Jump to ContentJump to Main Navigation
Taming the ElephantPolitics, Government, and Law in Pioneer California$
Users without a subscription are not able to see the full content.

John Burns, Vivian Louie, and Roberto Suro

Print publication date: 2003

Print ISBN-13: 9780520234116

Published to California Scholarship Online: March 2012

DOI: 10.1525/california/9780520234116.001.0001

Show Summary Details
Page of

PRINTED FROM CALIFORNIA SCHOLARSHIP ONLINE (www.california.universitypressscholarship.com). (c) Copyright University of California Press, 2021. All Rights Reserved. An individual user may print out a PDF of a single chapter of a monograph in CALSO for personal use.date: 01 August 2021

Capturing California

Capturing California

(p.126) 5 Capturing California
Taming the Elephant

Joshua Paddison

University of California Press

This chapter describes some of the visual archival materials that vividly illustrate political and governmental activity and the people associated with it. A tension between order and chaos ran through gold-rush society. Clergymen, businessmen, and entrepreneurs spoke of the need to “tame” wild California—to pacify its itinerant working classes, to subdue its nonwhite groups, and to establish recognizable governmental and financial systems. The rise and expansion of government in California during the decades after the Gold Rush represented one aspect of middle- and upper-class reformers and entrepreneurs' efforts to “tame” the frontier state. Captured by missionaries, businessmen, and artists alike, California continues to inspire utopian dreams of all kinds and to reflect the best and worst aspects of human nature.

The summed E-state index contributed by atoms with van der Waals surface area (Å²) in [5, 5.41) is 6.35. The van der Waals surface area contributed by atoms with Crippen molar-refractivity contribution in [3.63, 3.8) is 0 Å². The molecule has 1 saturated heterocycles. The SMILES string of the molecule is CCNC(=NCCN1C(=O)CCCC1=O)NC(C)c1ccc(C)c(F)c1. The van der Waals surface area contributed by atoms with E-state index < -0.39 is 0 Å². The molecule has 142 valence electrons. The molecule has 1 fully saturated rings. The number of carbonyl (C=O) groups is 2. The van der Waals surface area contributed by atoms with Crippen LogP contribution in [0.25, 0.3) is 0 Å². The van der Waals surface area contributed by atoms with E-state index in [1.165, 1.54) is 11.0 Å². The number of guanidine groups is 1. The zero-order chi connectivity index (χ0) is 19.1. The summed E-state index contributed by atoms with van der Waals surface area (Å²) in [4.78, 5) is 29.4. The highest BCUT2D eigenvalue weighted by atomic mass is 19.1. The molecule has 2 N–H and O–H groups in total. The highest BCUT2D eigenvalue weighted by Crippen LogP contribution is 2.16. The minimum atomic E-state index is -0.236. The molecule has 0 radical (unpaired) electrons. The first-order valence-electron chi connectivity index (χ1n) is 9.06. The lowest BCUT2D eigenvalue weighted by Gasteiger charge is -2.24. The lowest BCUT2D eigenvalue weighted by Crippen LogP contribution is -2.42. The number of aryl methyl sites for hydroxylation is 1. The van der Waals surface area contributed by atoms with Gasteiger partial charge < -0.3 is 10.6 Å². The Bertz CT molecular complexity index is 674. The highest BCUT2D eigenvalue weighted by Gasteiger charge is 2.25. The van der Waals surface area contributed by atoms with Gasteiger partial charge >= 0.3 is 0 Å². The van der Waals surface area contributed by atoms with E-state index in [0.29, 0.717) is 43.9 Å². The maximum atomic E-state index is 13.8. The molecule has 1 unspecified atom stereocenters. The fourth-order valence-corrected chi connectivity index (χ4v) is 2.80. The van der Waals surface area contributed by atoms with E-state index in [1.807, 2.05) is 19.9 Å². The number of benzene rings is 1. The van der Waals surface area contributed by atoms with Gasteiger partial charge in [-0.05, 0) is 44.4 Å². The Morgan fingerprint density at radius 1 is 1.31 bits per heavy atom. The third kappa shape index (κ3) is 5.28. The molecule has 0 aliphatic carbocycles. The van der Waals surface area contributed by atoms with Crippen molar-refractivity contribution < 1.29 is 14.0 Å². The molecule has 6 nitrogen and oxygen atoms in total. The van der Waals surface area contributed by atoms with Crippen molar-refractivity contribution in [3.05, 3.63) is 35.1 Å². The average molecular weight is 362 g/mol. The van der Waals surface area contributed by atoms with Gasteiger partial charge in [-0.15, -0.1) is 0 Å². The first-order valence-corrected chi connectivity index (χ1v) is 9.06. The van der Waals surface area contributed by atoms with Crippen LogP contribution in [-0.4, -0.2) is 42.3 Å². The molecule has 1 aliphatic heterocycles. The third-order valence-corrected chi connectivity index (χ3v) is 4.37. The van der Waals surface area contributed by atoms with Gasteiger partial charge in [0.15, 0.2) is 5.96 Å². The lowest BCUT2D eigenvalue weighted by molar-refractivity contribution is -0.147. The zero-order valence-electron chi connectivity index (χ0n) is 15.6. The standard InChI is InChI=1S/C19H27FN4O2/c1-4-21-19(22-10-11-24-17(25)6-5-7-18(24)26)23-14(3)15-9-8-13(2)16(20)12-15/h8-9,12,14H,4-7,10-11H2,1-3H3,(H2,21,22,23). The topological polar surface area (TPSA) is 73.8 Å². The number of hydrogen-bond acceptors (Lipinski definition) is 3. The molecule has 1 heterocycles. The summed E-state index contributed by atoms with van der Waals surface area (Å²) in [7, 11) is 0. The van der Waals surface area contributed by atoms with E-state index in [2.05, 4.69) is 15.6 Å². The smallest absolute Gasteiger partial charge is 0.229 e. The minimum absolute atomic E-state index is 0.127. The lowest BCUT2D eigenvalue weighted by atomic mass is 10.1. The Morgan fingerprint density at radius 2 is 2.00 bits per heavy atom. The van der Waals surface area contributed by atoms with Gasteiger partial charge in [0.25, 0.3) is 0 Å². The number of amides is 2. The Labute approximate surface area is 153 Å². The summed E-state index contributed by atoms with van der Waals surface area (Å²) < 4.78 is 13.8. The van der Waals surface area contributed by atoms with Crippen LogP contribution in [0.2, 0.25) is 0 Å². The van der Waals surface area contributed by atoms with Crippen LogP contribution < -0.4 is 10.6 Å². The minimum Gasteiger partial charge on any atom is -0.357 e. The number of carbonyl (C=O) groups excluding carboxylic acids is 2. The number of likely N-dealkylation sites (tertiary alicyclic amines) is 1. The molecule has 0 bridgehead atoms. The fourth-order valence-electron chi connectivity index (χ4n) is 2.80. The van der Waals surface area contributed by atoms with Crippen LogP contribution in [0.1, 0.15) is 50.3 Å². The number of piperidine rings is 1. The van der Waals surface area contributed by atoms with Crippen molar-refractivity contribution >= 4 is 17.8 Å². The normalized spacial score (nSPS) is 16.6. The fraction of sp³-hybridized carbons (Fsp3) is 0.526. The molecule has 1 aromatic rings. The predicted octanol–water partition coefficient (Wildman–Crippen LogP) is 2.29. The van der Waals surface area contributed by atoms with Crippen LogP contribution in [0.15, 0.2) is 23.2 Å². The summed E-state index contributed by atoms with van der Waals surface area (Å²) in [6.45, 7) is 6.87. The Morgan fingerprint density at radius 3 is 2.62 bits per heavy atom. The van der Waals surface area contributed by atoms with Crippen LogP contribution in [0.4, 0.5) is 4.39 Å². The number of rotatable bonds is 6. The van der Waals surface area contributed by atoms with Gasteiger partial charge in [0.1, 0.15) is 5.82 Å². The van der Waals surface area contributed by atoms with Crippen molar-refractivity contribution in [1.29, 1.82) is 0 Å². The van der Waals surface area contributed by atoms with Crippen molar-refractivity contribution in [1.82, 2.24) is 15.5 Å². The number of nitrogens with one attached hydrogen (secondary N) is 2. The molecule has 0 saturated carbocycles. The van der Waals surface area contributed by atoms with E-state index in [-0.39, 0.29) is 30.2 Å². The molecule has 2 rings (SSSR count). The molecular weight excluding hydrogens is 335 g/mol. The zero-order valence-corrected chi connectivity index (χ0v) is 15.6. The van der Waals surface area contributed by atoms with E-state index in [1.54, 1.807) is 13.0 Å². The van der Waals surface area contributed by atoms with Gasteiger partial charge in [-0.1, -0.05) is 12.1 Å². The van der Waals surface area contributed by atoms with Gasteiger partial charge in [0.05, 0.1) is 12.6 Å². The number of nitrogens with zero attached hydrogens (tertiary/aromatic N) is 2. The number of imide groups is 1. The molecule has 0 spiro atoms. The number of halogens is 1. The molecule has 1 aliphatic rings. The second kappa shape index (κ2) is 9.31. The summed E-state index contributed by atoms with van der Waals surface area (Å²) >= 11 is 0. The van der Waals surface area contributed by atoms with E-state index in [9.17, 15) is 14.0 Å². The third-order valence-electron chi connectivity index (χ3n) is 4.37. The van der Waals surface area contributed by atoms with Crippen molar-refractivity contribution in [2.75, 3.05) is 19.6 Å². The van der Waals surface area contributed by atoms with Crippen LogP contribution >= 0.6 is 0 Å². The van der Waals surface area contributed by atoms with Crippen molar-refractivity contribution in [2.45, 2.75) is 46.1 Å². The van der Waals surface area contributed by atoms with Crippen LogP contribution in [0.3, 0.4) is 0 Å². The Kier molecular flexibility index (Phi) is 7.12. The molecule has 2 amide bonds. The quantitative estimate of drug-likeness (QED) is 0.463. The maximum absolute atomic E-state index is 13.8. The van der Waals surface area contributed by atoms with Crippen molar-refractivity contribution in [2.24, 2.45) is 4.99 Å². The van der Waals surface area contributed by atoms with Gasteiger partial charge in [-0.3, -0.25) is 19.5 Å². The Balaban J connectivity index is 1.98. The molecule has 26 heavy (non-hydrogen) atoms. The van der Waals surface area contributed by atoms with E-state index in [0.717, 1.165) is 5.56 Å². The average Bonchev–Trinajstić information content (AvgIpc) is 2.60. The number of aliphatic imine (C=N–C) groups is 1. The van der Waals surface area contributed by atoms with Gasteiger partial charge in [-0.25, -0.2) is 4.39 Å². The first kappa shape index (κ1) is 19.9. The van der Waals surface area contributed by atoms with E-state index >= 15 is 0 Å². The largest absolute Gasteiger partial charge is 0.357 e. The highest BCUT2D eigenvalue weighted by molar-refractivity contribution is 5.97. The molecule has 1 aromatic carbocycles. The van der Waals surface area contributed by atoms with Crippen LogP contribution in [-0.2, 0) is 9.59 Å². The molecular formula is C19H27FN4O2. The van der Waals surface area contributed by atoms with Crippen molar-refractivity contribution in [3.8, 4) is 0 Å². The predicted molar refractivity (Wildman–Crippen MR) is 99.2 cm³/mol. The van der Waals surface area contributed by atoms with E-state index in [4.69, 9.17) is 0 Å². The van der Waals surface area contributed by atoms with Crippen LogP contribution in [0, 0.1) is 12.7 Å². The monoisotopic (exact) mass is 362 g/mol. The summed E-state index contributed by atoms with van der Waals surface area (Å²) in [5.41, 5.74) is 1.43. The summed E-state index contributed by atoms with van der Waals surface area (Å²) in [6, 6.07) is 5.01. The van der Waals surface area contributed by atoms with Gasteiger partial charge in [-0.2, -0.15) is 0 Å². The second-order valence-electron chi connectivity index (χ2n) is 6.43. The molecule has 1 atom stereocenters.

Keywords:   California, tame, government, Gold Rush, reformers, entrepreneurs, visual archival materials, clergymen, businessmen

California Scholarship Online requires a subscription or purchase to access the full text of books within the service. Public users can however freely search the site and view the abstracts and keywords for each book and chapter.

Please, subscribe or login to access full text content.

If you think you should have access to this title, please contact your librarian.

To troubleshoot, please check our FAQs, and if you can't find the answer there, please contact us.